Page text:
Maybe these questions will help you to find out where your biggest stressor is and what you need in your daily life:

  • How do I want to react in (challenging) situations?
  • Where in my day do I feel the most tension?
  • What need is unmet?
  • How can I fulfill these unmet needs?
  • What's good for me?

When we have answered these questions, it can happen that we are faced with new challenges, because now we have to implement them. And I would like to ask you not to stay alone, but to look for solutions together with your partner, for example. Or with a good friend. Or with your grandparents. Or maybe also in a professional setting.

Because mostly a very big stress factor is hidden here - that we feel alone in our everyday life as mother, or father. Accompanying children is not something we can do alone. Even if it is suggested to us again and again.

"As parents, we need a net to carry us so we can carry those who need our support and companionship!"

There are now quite wonderful offers to support us parents, even if we don't live in a multi-generational home. Here I have looked for a few offers for my area out and many offers there are also nationwide. Of course, a network is not always at hand and it is in reality mostly so that during the week a parent provides alone for the children.

Tips for everyday life

Finally, I would like to give you a few small impulses that can perhaps change your perspective, give you strength and strengthen your resources. So that you can do something small every day that gets your brain out of the stress trap.

  • Share Breakswhen you realize you need one! Nothing can be so important that you now absolutely still have to do the household.
  • Structure your day - discuss it with your partner (where can he or she support you?) and also plan time for yourself!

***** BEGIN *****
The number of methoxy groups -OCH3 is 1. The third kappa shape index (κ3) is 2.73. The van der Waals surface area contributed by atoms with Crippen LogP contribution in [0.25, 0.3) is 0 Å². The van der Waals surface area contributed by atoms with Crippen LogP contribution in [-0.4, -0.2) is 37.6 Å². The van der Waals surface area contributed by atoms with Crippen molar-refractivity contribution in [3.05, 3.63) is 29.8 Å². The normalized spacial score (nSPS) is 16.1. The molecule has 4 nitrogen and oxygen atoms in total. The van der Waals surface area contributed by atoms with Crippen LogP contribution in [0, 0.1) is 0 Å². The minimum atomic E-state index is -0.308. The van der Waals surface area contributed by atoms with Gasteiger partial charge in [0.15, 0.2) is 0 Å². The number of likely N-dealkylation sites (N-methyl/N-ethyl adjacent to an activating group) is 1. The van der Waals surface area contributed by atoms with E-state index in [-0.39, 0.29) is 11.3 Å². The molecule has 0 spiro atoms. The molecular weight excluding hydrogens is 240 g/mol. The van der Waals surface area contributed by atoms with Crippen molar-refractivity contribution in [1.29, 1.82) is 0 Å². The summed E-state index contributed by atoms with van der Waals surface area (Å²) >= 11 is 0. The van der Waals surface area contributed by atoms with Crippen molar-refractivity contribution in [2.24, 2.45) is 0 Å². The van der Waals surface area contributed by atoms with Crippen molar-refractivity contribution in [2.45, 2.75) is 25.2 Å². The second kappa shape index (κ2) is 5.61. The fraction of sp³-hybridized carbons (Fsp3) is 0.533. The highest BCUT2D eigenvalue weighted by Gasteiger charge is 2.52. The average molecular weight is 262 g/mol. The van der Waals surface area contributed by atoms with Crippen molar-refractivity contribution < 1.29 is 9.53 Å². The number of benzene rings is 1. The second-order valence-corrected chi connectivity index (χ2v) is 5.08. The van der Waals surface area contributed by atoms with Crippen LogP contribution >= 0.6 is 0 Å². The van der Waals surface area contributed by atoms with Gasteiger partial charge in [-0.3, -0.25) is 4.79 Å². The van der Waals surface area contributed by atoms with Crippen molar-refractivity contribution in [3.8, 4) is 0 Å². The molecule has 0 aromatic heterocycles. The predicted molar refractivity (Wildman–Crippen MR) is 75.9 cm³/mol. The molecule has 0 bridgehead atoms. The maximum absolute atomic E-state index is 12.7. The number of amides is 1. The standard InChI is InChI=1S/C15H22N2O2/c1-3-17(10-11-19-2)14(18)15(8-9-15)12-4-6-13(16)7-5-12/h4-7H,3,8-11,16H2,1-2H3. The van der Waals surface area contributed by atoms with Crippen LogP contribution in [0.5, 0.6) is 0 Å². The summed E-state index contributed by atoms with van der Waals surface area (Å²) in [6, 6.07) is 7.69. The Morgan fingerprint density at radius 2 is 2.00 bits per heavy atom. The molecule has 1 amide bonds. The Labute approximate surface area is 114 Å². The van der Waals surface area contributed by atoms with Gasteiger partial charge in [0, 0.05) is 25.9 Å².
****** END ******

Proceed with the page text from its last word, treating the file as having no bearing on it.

• Take regular quite conscious, deep breaths. Also close your eyes for a moment. Maybe you can set a reminder on your mobile phone, or put a loving hint post-it for yourself somewhere (on the toilet, in the kitchen, in the bathroom...).
  • small Walkseven with children, can give us strength again. Maybe you can also make a small Mindfulness Exercise Sneak around like Indians. Try not to make a sound. Walk slowly and deliberately. Feel each step very consciously. Try to bring all your attention to the foot - What kind of ground can you feel? Where does the foot touch the ground first? Do you notice differences on the floor? Breathe in and out with each step.


  • Playtime with the kids. You like role-playing games, handicrafts, painting, or maybe electronic games (PC, Playstation etc.)? Why don't you do together again and again what you enjoy together. This is also a break and connects you with your child at the same time.
  • Enjoy Exclusive time for you. It is good to have opportunities to recharge with our children, but sometimes we need things to do on our own. When the focus is only on ourselves, so to speak. What is good for you then? What would you like to do again ONLY for YOU?
  • Make a date. Cook yourselves in the evening extra something delicious at home. Talk to each other. Have Sex. You have become parents together and usually face similar challenges. Support each other. Talk about wishes, needs, limits. Be there for each other.
  • If you are faced with the question of what to do now: take a break or fold the laundry, make a conscious decision FOR the break or also FOR folding the laundry. Nothing is more exhausting in the long run than doing things over and over again that we actually don't want to do...
  • Be aware of your needs and serious. Hungry? Thirsty? Pippi? Always ask yourself how you feel. Eat and drink regularly (maybe together with your child?!) Go to the toilet when you need to.
  • At the very end: Take yourself seriously. YOU are the most important person in your life. YOU you're pulling the strings of your life. YOU you get to take responsibility for yourself.

We do the best we can every day. That shouldn't stop us from questioning our actions when we notice that things aren't going well. The wonderful thing is that our children see and feel that we take responsibility. Responsibility for the relationship with them. Responsibility for their well-being. Responsibility for your own life.

A factor to learn and grow. Each for himself. And together.

This article is a guest contribution from Maria Abel


I am Maria, wife and mum to two boys and a starlet, registered health and paediatric nurse, certified course leader since Sept 2017 for. Children's Better Understanding Courses and parent-family counselor i.A.

I am sure that our world will only benefit if we are mindful and carry true love within us and give it outward. ♥